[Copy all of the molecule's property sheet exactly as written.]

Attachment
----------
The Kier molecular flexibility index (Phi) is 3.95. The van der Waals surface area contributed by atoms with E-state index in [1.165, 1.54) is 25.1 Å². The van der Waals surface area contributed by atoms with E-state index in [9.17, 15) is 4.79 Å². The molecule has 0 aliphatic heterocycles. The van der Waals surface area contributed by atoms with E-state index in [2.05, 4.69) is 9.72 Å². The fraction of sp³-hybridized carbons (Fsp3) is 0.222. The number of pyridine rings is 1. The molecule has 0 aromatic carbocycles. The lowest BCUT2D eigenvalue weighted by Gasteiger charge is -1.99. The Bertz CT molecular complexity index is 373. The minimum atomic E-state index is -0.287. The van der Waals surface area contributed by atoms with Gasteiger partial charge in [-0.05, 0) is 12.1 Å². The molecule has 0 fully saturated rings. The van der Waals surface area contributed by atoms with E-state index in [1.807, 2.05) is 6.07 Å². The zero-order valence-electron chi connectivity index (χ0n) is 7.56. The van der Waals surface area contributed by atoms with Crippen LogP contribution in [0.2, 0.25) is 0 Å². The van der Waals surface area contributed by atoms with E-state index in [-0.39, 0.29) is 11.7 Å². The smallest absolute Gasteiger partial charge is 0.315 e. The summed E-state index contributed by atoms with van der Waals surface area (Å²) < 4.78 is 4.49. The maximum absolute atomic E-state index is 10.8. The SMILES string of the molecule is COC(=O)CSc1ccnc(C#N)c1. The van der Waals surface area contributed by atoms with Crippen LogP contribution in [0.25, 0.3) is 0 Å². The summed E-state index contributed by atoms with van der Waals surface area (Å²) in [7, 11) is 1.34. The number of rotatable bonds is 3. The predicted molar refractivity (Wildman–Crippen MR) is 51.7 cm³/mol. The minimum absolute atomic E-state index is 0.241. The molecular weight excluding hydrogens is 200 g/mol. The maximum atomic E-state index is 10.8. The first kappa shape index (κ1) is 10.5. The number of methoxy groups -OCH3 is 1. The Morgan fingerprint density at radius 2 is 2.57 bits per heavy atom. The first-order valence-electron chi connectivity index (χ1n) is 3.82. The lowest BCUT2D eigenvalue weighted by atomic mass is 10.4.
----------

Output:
The Kier molecular flexibility index (Phi) is 3.95. The van der Waals surface area contributed by atoms with E-state index in [1.165, 1.54) is 25.1 Å². The van der Waals surface area contributed by atoms with E-state index in [9.17, 15) is 4.79 Å². The molecule has 0 aliphatic heterocycles. The van der Waals surface area contributed by atoms with E-state index in [2.05, 4.69) is 9.72 Å². The fraction of sp³-hybridized carbons (Fsp3) is 0.222. The number of pyridine rings is 1. The molecule has 0 aromatic carbocycles. The lowest BCUT2D eigenvalue weighted by Gasteiger charge is -1.99. The Bertz CT molecular complexity index is 373. The minimum atomic E-state index is -0.287. The van der Waals surface area contributed by atoms with Gasteiger partial charge in [-0.05, 0) is 12.1 Å². The molecule has 0 fully saturated rings. The van der Waals surface area contributed by atoms with E-state index in [1.807, 2.05) is 6.07 Å². The zero-order valence-electron chi connectivity index (χ0n) is 7.56. The van der Waals surface area contributed by atoms with Crippen LogP contribution in [0.2, 0.25) is 0 Å². The van der Waals surface area contributed by atoms with E-state index in [-0.39, 0.29) is 11.7 Å². The smallest absolute Gasteiger partial charge is 0.315 e. The summed E-state index contributed by atoms with van der Waals surface area (Å²) < 4.78 is 4.49. The maximum absolute atomic E-state index is 10.8. The SMILES string of the molecule is COC(=O)CSc1ccnc(C#N)c1. The van der Waals surface area contributed by atoms with Crippen LogP contribution in [0.25, 0.3) is 0 Å². The summed E-state index contributed by atoms with van der Waals surface area (Å²) in [7, 11) is 1.34. The number of rotatable bonds is 3. The predicted molar refractivity (Wildman–Crippen MR) is 51.7 cm³/mol. The minimum absolute atomic E-state index is 0.241. The molecular weight excluding hydrogens is 200 g/mol. The maximum atomic E-state index is 10.8. The first kappa shape index (κ1) is 10.5. The number of methoxy groups -OCH3 is 1. The Morgan fingerprint density at radius 2 is 2.57 bits per heavy atom. The first-order valence-electron chi connectivity index (χ1n) is 3.82. The lowest BCUT2D eigenvalue weighted by atomic mass is 10.4.